THE UNIVERSITY OF BRITISH COLUMBIA
BACKGROUND: The majority of asthma patients have mild disease. However, the clinical course of mild asthma and risk factors for progression are not well studied.
OBJECTIVE: To examine the long-term trajectories of mild asthma and the effects of early-stage risk factors on the subsequent disease course.
METHODS: From the administrative health data of British Columbia, Canada, we identified patients 14 to 45 years of age with newly diagnosed mild asthma between January 1997 and December 2012. For each follow-up year, we categorized a patient's asthma severity into mild/dormant, moderate, or severe based on the intensity of asthma medications and occurrence of exacerbations. Ordinal logistic regression was used to estimate the probability of severity or all-cause death in the next year as a function of a patient's severity history in the past three years and selected baseline risk factors.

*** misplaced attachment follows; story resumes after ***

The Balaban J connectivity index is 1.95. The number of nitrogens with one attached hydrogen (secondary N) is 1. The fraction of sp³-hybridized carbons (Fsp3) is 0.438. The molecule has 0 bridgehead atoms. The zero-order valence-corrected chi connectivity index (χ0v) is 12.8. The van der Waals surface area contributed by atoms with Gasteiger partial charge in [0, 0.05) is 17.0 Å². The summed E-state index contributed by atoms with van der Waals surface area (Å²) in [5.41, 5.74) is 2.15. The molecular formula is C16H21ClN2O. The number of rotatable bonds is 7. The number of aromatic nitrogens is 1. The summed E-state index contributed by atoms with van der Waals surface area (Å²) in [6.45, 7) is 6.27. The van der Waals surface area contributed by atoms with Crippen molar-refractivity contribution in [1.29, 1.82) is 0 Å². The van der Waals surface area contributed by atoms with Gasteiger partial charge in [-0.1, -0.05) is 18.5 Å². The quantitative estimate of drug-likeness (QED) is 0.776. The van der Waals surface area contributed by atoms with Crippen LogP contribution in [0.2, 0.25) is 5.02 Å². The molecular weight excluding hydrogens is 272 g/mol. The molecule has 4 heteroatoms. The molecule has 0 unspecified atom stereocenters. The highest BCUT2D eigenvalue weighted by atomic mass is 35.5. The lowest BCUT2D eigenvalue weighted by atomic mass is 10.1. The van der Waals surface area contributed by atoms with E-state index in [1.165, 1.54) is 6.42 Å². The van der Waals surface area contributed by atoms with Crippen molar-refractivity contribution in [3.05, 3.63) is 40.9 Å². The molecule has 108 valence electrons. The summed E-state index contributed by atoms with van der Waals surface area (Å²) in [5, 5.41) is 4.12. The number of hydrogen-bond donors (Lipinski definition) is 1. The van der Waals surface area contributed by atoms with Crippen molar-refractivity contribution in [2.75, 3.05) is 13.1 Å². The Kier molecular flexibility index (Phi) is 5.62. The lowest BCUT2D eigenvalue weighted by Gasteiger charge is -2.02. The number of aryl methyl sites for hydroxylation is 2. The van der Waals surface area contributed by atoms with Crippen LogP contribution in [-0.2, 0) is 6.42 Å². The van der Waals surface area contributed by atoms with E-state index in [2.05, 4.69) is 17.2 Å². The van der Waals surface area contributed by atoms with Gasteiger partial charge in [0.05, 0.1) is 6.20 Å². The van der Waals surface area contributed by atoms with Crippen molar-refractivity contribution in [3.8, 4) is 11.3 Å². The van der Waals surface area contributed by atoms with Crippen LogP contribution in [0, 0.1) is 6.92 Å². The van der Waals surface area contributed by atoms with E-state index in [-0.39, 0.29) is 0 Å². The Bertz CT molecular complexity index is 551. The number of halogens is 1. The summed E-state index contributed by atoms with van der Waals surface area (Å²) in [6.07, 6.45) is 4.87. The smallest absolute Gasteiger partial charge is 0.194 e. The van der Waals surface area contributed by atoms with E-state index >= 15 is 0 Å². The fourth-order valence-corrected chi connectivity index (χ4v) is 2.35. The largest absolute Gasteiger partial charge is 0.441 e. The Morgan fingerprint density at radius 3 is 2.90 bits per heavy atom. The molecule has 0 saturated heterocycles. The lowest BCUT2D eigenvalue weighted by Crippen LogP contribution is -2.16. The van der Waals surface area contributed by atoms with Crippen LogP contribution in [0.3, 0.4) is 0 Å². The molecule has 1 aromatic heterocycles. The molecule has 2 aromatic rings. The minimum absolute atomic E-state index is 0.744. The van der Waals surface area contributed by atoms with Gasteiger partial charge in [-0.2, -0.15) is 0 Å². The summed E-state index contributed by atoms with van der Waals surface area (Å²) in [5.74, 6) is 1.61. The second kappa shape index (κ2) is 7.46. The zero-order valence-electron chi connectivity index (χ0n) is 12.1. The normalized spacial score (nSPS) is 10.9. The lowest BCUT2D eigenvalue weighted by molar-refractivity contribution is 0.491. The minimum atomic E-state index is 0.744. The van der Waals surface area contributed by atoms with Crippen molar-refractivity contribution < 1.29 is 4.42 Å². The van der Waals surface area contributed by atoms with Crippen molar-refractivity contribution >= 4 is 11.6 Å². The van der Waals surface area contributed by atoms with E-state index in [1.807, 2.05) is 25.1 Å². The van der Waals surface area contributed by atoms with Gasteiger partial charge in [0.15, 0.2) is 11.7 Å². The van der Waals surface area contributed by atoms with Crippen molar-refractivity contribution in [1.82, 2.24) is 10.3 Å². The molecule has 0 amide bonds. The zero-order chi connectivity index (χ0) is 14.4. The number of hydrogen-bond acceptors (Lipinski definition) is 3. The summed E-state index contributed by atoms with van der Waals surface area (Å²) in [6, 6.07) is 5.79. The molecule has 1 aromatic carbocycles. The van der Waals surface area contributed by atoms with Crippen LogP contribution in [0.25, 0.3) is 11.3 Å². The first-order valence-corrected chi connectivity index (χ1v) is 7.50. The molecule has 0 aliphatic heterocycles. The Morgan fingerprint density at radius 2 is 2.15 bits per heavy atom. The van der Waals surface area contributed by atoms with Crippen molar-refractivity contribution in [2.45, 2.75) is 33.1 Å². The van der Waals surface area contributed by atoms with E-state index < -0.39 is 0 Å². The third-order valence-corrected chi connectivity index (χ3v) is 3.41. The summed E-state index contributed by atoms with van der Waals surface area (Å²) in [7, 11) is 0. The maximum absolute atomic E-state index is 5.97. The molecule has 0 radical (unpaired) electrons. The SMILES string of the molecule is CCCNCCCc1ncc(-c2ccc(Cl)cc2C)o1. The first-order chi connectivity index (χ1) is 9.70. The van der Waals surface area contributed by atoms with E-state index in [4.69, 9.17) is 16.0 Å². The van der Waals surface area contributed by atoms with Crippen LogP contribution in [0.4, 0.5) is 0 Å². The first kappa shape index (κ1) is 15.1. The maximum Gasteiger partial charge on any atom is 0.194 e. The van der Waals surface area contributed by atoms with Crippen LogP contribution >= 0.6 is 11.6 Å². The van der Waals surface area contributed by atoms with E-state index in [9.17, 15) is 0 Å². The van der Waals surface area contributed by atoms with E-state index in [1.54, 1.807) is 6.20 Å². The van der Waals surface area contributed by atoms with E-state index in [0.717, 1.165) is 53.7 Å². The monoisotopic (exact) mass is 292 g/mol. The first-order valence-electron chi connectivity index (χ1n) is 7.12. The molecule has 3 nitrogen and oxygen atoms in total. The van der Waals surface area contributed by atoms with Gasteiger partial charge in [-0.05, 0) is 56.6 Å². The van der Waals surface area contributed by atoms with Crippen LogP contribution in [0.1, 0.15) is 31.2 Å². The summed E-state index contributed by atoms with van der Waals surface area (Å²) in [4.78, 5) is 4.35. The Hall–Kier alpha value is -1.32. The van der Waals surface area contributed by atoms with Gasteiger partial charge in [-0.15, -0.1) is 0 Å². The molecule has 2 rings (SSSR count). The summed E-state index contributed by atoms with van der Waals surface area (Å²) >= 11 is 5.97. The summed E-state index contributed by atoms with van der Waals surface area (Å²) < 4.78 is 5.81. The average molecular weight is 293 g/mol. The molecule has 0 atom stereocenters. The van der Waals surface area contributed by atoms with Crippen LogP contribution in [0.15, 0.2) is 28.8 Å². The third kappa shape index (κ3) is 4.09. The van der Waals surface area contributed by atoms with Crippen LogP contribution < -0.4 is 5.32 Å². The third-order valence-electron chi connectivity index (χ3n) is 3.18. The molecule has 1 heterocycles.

RESULTS: The study included 70,829 patients with incident mild asthma (62% female, mean age 31 years). Over 10 years, 8% of these patients transitioned to moderate or severe asthma. Inappropriate use of rescue medications and older age were the most influential determinants for progression from mild asthma (odds ratios: 1.79 [95% CI: 1.68, 1.90], p<0.001, 1. 24 per ten-year increase in age [95% CI: 1.22, 1.27] , p<0.001), whereas the presence of allergic rhinitis had no significant effects (OR=0.95 [95% CI: 0.91, 1.00], p=0.063).
CONCLUSION: Mild asthma remains largely stable over time. However, potentially modifiable factors such as inappropriate use of rescue medications are associated with a worsened prognosis.